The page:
|I'm still curious what line the OPM hack in theory crossed?|
I see Susan Hennessey's piece as a way to try to begin to acclimatize the policy world that drastic changes need to take place. Her piece is on deterrence, but every part of the cyber policy community is heavily linked and in weird ways. You don't get deterrence without making some sort of grand bargain on crypto backdoors, in other words.
|The last line is telling. It is exactly worth pointing out that not only did the last policy fail, but that it failed in predictable ways for predictable reasons.|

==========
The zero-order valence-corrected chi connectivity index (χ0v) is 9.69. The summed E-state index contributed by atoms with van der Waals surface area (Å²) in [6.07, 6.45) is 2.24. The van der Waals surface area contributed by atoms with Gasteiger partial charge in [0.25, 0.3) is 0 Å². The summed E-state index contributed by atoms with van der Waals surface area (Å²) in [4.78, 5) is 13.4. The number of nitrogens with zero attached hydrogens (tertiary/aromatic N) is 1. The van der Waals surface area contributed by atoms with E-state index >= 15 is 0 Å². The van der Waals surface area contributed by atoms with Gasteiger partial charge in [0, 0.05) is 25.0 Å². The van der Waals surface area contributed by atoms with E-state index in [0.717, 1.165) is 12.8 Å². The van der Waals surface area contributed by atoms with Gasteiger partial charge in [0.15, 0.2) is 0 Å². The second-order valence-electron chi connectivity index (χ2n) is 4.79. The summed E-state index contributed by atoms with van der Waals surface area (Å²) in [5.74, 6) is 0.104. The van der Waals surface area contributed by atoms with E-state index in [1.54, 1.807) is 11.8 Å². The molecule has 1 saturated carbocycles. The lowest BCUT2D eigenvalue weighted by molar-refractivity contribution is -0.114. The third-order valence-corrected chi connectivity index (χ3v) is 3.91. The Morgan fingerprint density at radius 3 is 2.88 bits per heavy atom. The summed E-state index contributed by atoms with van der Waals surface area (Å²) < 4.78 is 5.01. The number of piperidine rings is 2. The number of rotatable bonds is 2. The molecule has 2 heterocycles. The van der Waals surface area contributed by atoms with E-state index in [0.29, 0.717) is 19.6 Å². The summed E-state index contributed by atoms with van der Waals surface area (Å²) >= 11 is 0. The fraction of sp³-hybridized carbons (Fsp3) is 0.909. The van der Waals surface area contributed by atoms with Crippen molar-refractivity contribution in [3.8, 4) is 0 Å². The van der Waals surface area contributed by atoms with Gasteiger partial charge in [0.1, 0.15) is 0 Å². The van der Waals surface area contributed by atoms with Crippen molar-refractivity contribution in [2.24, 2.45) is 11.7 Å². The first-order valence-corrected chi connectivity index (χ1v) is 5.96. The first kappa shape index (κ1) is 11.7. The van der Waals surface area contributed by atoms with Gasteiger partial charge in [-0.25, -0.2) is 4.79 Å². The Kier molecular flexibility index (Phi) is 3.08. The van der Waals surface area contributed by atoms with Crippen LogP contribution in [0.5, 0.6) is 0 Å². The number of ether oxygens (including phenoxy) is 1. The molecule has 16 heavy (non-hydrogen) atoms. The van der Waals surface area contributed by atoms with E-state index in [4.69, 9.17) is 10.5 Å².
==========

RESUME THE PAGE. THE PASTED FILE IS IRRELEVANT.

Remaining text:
For fifteen years we've had people at the top of the cyber policy food chain who only gave nominal support to the positions their technical community cared deeply about. Not only did the State Dept cyber team or the Obama White House cyber team not see or not care about the obvious ensuing chaos while it was signing the Wassenaar Arrangement. They didn't know who to call to ask about it even if they did care. It's essentially a sign of hostility to the technical community that they would ban penetration testing software without so much as sending a Facebook message to any of the companies in the States who sell penetration testing software. That hostility is the root cause of why we can't have deterrence, or other nice things.
But this has changed. There is hope, as General Leia would say. But that hope comes at the cost of acknowledging not just failure, but why we failed.